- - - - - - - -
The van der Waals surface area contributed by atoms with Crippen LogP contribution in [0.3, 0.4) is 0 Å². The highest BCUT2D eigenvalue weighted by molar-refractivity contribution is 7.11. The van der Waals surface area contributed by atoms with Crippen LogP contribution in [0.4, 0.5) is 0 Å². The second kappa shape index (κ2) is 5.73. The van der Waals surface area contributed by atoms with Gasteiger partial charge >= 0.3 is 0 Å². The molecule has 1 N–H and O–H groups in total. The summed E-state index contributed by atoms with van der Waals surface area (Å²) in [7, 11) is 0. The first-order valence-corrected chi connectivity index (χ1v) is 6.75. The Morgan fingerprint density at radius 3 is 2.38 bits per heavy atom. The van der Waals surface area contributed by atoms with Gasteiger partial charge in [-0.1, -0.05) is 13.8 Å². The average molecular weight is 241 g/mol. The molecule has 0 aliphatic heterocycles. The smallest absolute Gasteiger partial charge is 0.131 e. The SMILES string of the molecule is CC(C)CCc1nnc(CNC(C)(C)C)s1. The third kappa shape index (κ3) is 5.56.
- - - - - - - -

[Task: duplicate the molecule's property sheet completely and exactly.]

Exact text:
The van der Waals surface area contributed by atoms with Crippen LogP contribution in [0.3, 0.4) is 0 Å². The highest BCUT2D eigenvalue weighted by molar-refractivity contribution is 7.11. The van der Waals surface area contributed by atoms with Crippen LogP contribution in [0.4, 0.5) is 0 Å². The second kappa shape index (κ2) is 5.73. The van der Waals surface area contributed by atoms with Gasteiger partial charge >= 0.3 is 0 Å². The molecule has 1 N–H and O–H groups in total. The summed E-state index contributed by atoms with van der Waals surface area (Å²) in [7, 11) is 0. The first-order valence-corrected chi connectivity index (χ1v) is 6.75. The Morgan fingerprint density at radius 3 is 2.38 bits per heavy atom. The van der Waals surface area contributed by atoms with Gasteiger partial charge in [-0.1, -0.05) is 13.8 Å². The average molecular weight is 241 g/mol. The molecule has 0 aliphatic heterocycles. The smallest absolute Gasteiger partial charge is 0.131 e. The SMILES string of the molecule is CC(C)CCc1nnc(CNC(C)(C)C)s1. The third kappa shape index (κ3) is 5.56.